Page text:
It is well-documented by minds greater than mine how inequalities along gender lines are, on the whole, harmful to women. Though those same inequalities, broadly called “misogyny,” unfairly advantage men in many ways across different spheres, few would argue that they harm men at all. I disagree, however, and would claim the opposite; in addition to the harm it causes women, misogyny hurts men by supporting society’s conception of masculinity, and the best antidote is robust egalitarianism.
Let me be abundantly clear: I am not attacking nor denigrating men or masculinity — it would be the height of irony to attack myself, a man — but rather challenging men to reach a higher standard of masculinity. Such a standard should establish strength and soundness of character, healthy and vibrant emotionality, dignity for all, and an understanding that the correct use of power is to empower and be empowered by those around oneself, not to dominate them. I also make no attempt to be all-encompassing with this opinion, as the subject is too wide for me to touch every aspect of it.
It is critical to understand that misogyny, like racism, or any other kind of discrimination, is a learned thing. Children are deceptively perceptive beings, absorbing every bit of knowledge their minds and senses can access, well before they have a framework by which to sort and critically process. It stands to reason that, as young children grow up, they will absorb the customs of their surroundings, be it through family, peers or other social groups. It’s how they come to understand culturally appropriate behavior. Unfortunately, it is also how they learn discriminationatory habits, like misogyny. There is even an entire theology of sin based on a similar theory, but, I digress.
I wish I could say the church is exempt from teaching misogyny to children, but it pains me greatly to say that the opposite is true. In my own experience, many of the misogynistic ideas I learned were incubated by twistings and misunderstandings of scripture mixed with culturally hierarchical ideas. I remember seeing several of my female friends subjected to norms that discouraged female leadership alongside legalistic dress codes meant to keep boys from “stumbling.” While the detrimental effects on girls are well documented, few even consider that such behaviour actually neglects boys. Such measures presuppose that boys will “stumble,” and that only responsive measures can be taken, but what if boys could be taught resilience from the beginning, to keep themselves from stumbling and to maintain hardiness of mind? Instead, boys are left mentally weak and undisciplined from a young age, forced either to learn on their own or they never grow in this area. Weakness and stunted growth in impulse control leads to character shortcomings across the board, crippling a male’s ability to respect and treat himself and others, both women and men, with dignity and equality. This is one of a myriad of examples that could, unfortunately, surface.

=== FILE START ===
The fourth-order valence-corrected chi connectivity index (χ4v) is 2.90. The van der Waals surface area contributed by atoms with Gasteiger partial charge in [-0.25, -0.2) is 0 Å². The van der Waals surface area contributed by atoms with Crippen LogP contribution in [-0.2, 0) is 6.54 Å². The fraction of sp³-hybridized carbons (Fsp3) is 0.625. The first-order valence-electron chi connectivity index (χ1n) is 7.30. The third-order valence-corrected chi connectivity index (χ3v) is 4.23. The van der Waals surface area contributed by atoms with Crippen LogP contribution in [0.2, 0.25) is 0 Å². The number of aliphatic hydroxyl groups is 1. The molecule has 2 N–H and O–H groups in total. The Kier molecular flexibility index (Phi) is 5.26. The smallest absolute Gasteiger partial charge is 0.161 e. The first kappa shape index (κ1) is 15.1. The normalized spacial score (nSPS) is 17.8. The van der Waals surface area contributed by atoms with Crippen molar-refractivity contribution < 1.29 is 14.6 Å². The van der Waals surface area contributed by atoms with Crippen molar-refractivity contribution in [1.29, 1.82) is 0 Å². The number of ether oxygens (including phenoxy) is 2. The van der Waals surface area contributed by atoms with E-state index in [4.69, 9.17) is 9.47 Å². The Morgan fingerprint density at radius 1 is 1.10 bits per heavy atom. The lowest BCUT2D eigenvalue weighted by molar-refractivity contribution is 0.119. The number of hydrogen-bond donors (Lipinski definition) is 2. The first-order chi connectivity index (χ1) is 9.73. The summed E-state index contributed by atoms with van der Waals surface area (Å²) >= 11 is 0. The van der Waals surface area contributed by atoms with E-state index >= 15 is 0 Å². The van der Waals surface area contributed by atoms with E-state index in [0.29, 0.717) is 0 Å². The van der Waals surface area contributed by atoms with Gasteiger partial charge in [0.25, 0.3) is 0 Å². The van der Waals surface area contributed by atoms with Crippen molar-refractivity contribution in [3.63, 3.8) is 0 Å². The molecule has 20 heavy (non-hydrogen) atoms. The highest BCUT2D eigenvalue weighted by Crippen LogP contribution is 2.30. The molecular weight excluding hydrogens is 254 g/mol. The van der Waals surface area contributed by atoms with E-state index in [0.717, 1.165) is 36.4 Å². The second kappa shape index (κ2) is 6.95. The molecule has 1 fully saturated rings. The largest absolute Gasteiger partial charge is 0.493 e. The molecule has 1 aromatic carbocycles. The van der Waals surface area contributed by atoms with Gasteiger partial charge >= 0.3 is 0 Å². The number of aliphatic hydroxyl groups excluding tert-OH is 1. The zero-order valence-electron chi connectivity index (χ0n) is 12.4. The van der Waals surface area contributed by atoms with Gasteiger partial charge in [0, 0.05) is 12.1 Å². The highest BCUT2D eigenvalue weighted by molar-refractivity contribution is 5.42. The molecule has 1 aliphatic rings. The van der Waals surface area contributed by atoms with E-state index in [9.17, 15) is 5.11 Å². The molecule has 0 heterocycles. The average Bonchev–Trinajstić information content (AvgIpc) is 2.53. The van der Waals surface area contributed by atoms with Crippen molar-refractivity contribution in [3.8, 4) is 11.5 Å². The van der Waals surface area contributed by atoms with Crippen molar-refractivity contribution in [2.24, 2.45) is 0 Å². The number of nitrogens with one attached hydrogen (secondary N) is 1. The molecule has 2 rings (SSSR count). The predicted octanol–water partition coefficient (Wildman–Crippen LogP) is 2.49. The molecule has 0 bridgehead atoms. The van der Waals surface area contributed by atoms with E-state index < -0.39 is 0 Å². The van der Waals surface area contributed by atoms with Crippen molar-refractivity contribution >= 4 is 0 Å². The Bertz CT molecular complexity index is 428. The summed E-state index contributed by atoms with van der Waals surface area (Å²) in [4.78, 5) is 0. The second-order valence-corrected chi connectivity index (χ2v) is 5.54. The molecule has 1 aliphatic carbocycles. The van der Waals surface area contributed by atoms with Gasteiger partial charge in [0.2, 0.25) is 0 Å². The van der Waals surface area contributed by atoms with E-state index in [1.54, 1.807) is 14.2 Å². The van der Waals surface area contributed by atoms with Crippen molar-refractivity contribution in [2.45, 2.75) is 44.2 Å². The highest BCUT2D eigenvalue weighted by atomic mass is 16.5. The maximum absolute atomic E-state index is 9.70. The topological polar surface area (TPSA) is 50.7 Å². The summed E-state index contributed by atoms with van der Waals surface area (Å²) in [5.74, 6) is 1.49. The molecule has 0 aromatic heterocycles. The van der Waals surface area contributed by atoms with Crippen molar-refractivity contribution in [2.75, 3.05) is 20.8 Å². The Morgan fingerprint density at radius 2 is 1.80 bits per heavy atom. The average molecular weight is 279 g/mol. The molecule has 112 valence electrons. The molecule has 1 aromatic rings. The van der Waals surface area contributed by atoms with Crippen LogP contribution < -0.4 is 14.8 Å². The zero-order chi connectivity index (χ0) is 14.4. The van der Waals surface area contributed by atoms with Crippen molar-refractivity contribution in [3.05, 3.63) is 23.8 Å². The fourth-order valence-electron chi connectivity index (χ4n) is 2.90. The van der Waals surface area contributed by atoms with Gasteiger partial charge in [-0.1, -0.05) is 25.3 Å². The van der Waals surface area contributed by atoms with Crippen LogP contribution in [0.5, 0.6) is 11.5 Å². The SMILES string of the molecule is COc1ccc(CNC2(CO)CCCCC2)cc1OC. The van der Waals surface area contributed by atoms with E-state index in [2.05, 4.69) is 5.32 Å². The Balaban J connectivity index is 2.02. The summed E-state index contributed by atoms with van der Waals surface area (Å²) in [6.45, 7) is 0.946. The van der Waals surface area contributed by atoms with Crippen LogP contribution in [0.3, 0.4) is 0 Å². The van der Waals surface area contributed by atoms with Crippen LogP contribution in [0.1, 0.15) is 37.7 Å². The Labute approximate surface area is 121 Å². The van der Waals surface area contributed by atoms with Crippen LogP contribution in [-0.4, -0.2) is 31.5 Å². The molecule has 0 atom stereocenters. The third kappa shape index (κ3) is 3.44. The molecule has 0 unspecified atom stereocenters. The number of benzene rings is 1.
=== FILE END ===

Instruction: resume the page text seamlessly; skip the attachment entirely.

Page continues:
The issue is that, before they can decide for themselves on the matter, boys are heavily influenced by these harmful ideas. However, as they grow up, men gain the opportunity to reclaim their masculinity as God intended, aimed towards a much healthier and more powerful iteration. The greatest opportunity lies where the church seems to fail. Jesus himself, as the archetype of perfect humanity, is also the archetype of perfect masculinity, one that enshrines the dignity of each individual, respects each person, and most importantly, empowers everyone, for it is the duty of those with power to uplift all those around them. In story after story, Jesus empowered the disenfranchised by healing ostracized lepers, befriending criminals, and allowing women into his ministry, all while constantly defending and uplifting them contrary to a decidedly patriarchal first-century Middle Eastern context. This is an egalitarianism based on empowerment, not oppression, and is the example to which all humans should aspire.
This is not out of reach. By reclaiming self-discipline, men gain more agency, and thus the power to uplift and to live rightly. With power, the need for weakness characterized by petty competition falls away and a mutually empowering environment emerges, based on principles of mutual respect and dignity. Though this process must begin on the individual level, it will inevitably spill out into the surrounding community, for the community’s own edification. Imagine a society where people outdo each other in lifting each other up, sharing an abundance of mutual power and agency for each other’s benefit. Now stop imagining, and start making this happen, for doing so is bringing the City of God.